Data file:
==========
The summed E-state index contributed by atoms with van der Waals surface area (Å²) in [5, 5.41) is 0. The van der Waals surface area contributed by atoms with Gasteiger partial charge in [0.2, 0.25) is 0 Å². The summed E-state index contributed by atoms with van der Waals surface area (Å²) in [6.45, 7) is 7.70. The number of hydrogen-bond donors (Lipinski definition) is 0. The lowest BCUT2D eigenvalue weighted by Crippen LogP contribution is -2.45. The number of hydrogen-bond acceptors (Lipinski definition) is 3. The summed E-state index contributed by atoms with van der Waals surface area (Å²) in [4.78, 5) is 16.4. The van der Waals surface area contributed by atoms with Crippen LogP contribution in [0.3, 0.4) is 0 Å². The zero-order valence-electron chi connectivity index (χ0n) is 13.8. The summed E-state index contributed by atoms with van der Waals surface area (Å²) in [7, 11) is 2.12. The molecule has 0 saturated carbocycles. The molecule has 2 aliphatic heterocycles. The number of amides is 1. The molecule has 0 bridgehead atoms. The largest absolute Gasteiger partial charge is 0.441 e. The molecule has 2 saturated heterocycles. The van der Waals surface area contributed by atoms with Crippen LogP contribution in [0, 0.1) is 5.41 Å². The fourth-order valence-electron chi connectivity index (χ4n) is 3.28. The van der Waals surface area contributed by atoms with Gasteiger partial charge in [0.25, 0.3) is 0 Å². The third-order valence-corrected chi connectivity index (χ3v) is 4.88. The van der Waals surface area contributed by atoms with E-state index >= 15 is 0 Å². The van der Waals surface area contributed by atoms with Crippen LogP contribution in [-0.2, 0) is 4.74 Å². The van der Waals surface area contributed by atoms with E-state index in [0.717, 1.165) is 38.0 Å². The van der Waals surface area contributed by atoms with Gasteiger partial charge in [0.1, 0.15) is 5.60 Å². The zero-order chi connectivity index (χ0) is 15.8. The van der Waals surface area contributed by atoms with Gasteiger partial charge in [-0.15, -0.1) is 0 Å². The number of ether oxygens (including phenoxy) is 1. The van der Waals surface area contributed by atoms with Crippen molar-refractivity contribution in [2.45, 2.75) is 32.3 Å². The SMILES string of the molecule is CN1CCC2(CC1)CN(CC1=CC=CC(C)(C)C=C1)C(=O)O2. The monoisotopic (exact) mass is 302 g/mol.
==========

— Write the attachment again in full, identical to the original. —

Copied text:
The summed E-state index contributed by atoms with van der Waals surface area (Å²) in [5, 5.41) is 0. The van der Waals surface area contributed by atoms with Gasteiger partial charge in [0.2, 0.25) is 0 Å². The summed E-state index contributed by atoms with van der Waals surface area (Å²) in [6.45, 7) is 7.70. The number of hydrogen-bond donors (Lipinski definition) is 0. The lowest BCUT2D eigenvalue weighted by Crippen LogP contribution is -2.45. The number of hydrogen-bond acceptors (Lipinski definition) is 3. The summed E-state index contributed by atoms with van der Waals surface area (Å²) in [4.78, 5) is 16.4. The van der Waals surface area contributed by atoms with Crippen LogP contribution in [0.3, 0.4) is 0 Å². The zero-order valence-electron chi connectivity index (χ0n) is 13.8. The summed E-state index contributed by atoms with van der Waals surface area (Å²) in [7, 11) is 2.12. The molecule has 0 saturated carbocycles. The molecule has 2 aliphatic heterocycles. The number of amides is 1. The molecule has 0 bridgehead atoms. The largest absolute Gasteiger partial charge is 0.441 e. The molecule has 2 saturated heterocycles. The van der Waals surface area contributed by atoms with Crippen LogP contribution in [0, 0.1) is 5.41 Å². The fourth-order valence-electron chi connectivity index (χ4n) is 3.28. The van der Waals surface area contributed by atoms with Gasteiger partial charge in [0.25, 0.3) is 0 Å². The third-order valence-corrected chi connectivity index (χ3v) is 4.88. The van der Waals surface area contributed by atoms with E-state index >= 15 is 0 Å². The van der Waals surface area contributed by atoms with Crippen LogP contribution in [-0.2, 0) is 4.74 Å². The van der Waals surface area contributed by atoms with E-state index in [0.717, 1.165) is 38.0 Å². The van der Waals surface area contributed by atoms with Gasteiger partial charge in [0.1, 0.15) is 5.60 Å². The zero-order chi connectivity index (χ0) is 15.8. The van der Waals surface area contributed by atoms with Gasteiger partial charge in [-0.15, -0.1) is 0 Å². The number of ether oxygens (including phenoxy) is 1. The van der Waals surface area contributed by atoms with Crippen molar-refractivity contribution in [2.45, 2.75) is 32.3 Å². The SMILES string of the molecule is CN1CCC2(CC1)CN(CC1=CC=CC(C)(C)C=C1)C(=O)O2. The monoisotopic (exact) mass is 302 g/mol.